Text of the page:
comm den butid refer us to a previous statement about implementing new safeguards. that's not enough for these players. >> we need more structure, standard, policy, background checks. we need to be treated with basic human rights. >> reporter: this is obviously affecting you deeply. why are you so emotional? >> what are we saying to young players, 12 or 13 years old, about what we are going to allow to happen to our athletes in this country? and that's unforgiveable. >> reporter: they say it is time the cycle is shredded once and for all. sam brock, nbc news. well, also tonight, it is one of the most highly anticipated games of the nfl season. tom brady taking on his former team the patriots in new england. kathy park is inside gillette stadium with the fans. >> reporter: tonight tom brady is back and the fans here are ready for him.
>> yeah! go tom! >> welcome home tom! >> reporter: the former new england patriot turned tampa bay buccaneers returning to the stadium that made him a legend. 20 years plus six super bowl titles adding up to a record-breaking partnership with coach bill belichick. >> he was as good as any coach ever ask for. >> reporter: for the first time belichick and brady will be on opposite sides of the field. >> go pats. go brady. >> reporter: fans find themselves caught in the middle. >> go pats. >> reporter: tom brady's jersey. that makes you a tom brady fan. >> i'm also a new england fan. >> reporter: they're all cheering on the sunday showdown with signs, tatoos, and even adjusting major milestones. >> my mom tried to get us to move our wedding. >> reporter: tonight brady could still make history here once again if he passes for 68 more yards he'll break the nfl passing record currently held by drew breese. he is at the brink of
possibly breaking a record you hold >> i wouldn't say possibly. he'll break it. if there is one guy i want to break it i want it to be him. you look at his career and lexy and it is truly remarkable. >> reporter: brady tweeting out it's good to be back posting a video that starts off sentimental but ends by showing off his competitive edge to patriots fans. >> got to be more than this. ♪ do you think about me now and then ♪ >> reporter: and football night in america kicks off in a matter of minutes. you can see the stage is set. the hosts will be taking their seats momentarily. you notice the fans have started to fill the stands. you see a lot of brady gear already. out here on the field. the players are starting to warm up. all the cameras are in place to capture a very exciting night. >> the excitement is palpable. that's for sure. thank you for that. you can watch it all tonight right here on nbc immediately after this broadcast. still ahead, news for first time home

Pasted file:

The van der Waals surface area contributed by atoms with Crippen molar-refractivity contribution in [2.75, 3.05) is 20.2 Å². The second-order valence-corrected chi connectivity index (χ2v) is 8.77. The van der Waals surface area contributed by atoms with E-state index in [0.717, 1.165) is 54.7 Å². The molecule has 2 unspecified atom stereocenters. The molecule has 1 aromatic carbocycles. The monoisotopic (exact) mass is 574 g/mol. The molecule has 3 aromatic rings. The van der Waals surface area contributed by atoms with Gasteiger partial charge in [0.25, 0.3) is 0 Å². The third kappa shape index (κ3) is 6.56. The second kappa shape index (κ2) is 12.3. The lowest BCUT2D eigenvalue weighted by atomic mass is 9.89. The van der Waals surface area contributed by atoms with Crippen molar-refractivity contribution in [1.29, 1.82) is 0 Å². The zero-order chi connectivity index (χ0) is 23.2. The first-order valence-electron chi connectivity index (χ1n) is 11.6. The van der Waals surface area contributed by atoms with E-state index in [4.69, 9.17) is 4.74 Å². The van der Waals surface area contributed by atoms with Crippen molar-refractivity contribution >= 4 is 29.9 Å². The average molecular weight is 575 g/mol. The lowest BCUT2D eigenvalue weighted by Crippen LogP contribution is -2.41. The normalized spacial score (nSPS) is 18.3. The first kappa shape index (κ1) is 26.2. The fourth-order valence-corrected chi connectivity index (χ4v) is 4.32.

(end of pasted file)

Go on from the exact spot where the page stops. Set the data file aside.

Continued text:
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tonight we start a week long series on nbc news shedding light on the growing economic divide in america. this evening a story about the hot real estate market and the government loans now making it harder for some first-time home buyers. >> reporter: walking down the street in her historically black neighborhood these days bessie edwards notices a difference. >> this is newly renovated. >> reporter: is it for real estate in brooklyn for 20 years gentrified. >> buyers are not from the brooklyn community. >> reporter: so you're
saying a lot of white folks come in and buy homes from black people. >> yes, yes. and that is happening a lot. >> reporter: she believes one reason is that many people are trying to purchase a home using a fair housing administration or fha loan designed to help first-time home buyers. >> the downpayment is less. the credit score requirement is less. they allow you to have high debt. >> reporter: instead the loans are making it harder for some first-time buyers. >> it is a bit disheartening. >> reporter: kirkland lynch thought he'd have no trouble buying a house in brooklyn. >> stellar credit, money for downpayment, preapproved mortgage from the bank. >> reporter: but after months of bidding none of his offers had been accepted and he thinks he knows why. >> some would see the fha loan and simply hey wouldn't get back to me. others would be overly intrusive of my financial situation. i do think they didn't want to do business with the type of loan. >> reporter: the gap in home ownership